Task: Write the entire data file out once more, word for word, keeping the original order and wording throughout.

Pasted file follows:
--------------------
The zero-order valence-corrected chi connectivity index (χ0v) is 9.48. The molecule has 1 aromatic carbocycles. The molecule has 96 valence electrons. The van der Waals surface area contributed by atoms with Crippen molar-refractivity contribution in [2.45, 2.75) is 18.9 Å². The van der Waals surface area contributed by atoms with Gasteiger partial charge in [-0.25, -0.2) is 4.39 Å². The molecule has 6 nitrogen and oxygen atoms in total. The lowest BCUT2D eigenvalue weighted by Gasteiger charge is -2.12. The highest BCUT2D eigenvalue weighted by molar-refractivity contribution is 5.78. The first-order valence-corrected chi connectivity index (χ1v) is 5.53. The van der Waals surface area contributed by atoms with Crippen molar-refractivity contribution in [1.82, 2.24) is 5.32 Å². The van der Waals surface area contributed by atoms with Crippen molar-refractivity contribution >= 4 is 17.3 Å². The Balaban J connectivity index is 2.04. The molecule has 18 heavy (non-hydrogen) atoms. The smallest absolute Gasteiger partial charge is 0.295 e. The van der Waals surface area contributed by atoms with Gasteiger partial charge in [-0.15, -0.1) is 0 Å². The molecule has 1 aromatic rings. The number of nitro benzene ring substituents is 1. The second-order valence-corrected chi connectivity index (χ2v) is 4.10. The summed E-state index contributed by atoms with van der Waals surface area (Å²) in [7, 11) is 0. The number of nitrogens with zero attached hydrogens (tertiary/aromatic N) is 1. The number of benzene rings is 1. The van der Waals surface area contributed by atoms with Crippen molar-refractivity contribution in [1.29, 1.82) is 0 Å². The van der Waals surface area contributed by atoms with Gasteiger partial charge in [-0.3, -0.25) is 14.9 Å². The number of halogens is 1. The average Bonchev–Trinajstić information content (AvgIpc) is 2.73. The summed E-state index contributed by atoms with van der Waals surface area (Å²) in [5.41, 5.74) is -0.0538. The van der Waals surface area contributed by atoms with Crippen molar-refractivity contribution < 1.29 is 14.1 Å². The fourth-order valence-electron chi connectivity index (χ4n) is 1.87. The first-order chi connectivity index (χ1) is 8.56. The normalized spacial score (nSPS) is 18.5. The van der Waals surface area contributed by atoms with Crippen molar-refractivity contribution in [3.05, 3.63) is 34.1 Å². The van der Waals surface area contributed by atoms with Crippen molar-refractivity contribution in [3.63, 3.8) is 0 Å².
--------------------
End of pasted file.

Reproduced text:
The zero-order valence-corrected chi connectivity index (χ0v) is 9.48. The molecule has 1 aromatic carbocycles. The molecule has 96 valence electrons. The van der Waals surface area contributed by atoms with Crippen molar-refractivity contribution in [2.45, 2.75) is 18.9 Å². The van der Waals surface area contributed by atoms with Gasteiger partial charge in [-0.25, -0.2) is 4.39 Å². The molecule has 6 nitrogen and oxygen atoms in total. The lowest BCUT2D eigenvalue weighted by Gasteiger charge is -2.12. The highest BCUT2D eigenvalue weighted by molar-refractivity contribution is 5.78. The first-order valence-corrected chi connectivity index (χ1v) is 5.53. The van der Waals surface area contributed by atoms with Crippen molar-refractivity contribution in [1.82, 2.24) is 5.32 Å². The van der Waals surface area contributed by atoms with Crippen molar-refractivity contribution >= 4 is 17.3 Å². The Balaban J connectivity index is 2.04. The molecule has 18 heavy (non-hydrogen) atoms. The smallest absolute Gasteiger partial charge is 0.295 e. The van der Waals surface area contributed by atoms with Gasteiger partial charge in [-0.15, -0.1) is 0 Å². The molecule has 1 aromatic rings. The number of nitro benzene ring substituents is 1. The second-order valence-corrected chi connectivity index (χ2v) is 4.10. The summed E-state index contributed by atoms with van der Waals surface area (Å²) in [7, 11) is 0. The number of nitrogens with zero attached hydrogens (tertiary/aromatic N) is 1. The number of benzene rings is 1. The van der Waals surface area contributed by atoms with Crippen molar-refractivity contribution in [1.29, 1.82) is 0 Å². The van der Waals surface area contributed by atoms with Gasteiger partial charge in [-0.3, -0.25) is 14.9 Å². The number of halogens is 1. The average Bonchev–Trinajstić information content (AvgIpc) is 2.73. The summed E-state index contributed by atoms with van der Waals surface area (Å²) in [5.41, 5.74) is -0.0538. The van der Waals surface area contributed by atoms with Crippen molar-refractivity contribution < 1.29 is 14.1 Å². The fourth-order valence-electron chi connectivity index (χ4n) is 1.87. The first-order chi connectivity index (χ1) is 8.56. The normalized spacial score (nSPS) is 18.5. The van der Waals surface area contributed by atoms with Crippen molar-refractivity contribution in [3.05, 3.63) is 34.1 Å². The van der Waals surface area contributed by atoms with Crippen molar-refractivity contribution in [3.63, 3.8) is 0 Å².